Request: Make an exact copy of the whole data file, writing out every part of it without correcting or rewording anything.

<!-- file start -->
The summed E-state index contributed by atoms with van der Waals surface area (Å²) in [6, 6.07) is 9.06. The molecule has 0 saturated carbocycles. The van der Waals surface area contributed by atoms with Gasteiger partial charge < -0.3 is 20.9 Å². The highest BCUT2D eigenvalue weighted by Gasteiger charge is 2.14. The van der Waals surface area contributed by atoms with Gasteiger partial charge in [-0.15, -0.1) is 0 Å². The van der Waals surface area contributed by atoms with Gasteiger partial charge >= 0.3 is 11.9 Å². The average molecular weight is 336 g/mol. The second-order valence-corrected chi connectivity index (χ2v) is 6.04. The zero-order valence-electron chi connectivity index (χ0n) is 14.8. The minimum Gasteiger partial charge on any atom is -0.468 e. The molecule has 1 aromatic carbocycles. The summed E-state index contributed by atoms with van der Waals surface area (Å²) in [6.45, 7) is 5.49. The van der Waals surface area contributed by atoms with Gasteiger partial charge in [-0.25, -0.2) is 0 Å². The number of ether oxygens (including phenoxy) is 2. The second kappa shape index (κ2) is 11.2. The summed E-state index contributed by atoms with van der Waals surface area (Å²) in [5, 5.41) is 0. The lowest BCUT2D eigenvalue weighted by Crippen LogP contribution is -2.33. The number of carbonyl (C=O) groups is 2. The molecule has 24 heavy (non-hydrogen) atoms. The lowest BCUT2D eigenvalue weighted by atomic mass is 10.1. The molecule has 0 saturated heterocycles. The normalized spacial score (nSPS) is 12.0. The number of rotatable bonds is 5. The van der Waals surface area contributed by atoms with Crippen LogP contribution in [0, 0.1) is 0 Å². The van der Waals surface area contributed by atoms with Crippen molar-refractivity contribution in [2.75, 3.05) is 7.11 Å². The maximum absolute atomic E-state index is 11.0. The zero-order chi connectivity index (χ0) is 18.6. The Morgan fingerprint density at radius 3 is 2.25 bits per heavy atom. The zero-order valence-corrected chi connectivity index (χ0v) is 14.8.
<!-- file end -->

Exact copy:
The summed E-state index contributed by atoms with van der Waals surface area (Å²) in [6, 6.07) is 9.06. The molecule has 0 saturated carbocycles. The van der Waals surface area contributed by atoms with Gasteiger partial charge < -0.3 is 20.9 Å². The highest BCUT2D eigenvalue weighted by Gasteiger charge is 2.14. The van der Waals surface area contributed by atoms with Gasteiger partial charge in [-0.15, -0.1) is 0 Å². The van der Waals surface area contributed by atoms with Gasteiger partial charge >= 0.3 is 11.9 Å². The average molecular weight is 336 g/mol. The second-order valence-corrected chi connectivity index (χ2v) is 6.04. The zero-order valence-electron chi connectivity index (χ0n) is 14.8. The minimum Gasteiger partial charge on any atom is -0.468 e. The molecule has 1 aromatic carbocycles. The summed E-state index contributed by atoms with van der Waals surface area (Å²) in [6.45, 7) is 5.49. The van der Waals surface area contributed by atoms with Gasteiger partial charge in [-0.25, -0.2) is 0 Å². The number of ether oxygens (including phenoxy) is 2. The second kappa shape index (κ2) is 11.2. The summed E-state index contributed by atoms with van der Waals surface area (Å²) in [5, 5.41) is 0. The lowest BCUT2D eigenvalue weighted by Crippen LogP contribution is -2.33. The number of carbonyl (C=O) groups is 2. The molecule has 24 heavy (non-hydrogen) atoms. The lowest BCUT2D eigenvalue weighted by atomic mass is 10.1. The molecule has 0 saturated heterocycles. The normalized spacial score (nSPS) is 12.0. The number of rotatable bonds is 5. The van der Waals surface area contributed by atoms with Crippen LogP contribution in [0, 0.1) is 0 Å². The van der Waals surface area contributed by atoms with Crippen molar-refractivity contribution in [2.75, 3.05) is 7.11 Å². The maximum absolute atomic E-state index is 11.0. The zero-order chi connectivity index (χ0) is 18.6. The Morgan fingerprint density at radius 3 is 2.25 bits per heavy atom. The zero-order valence-corrected chi connectivity index (χ0v) is 14.8.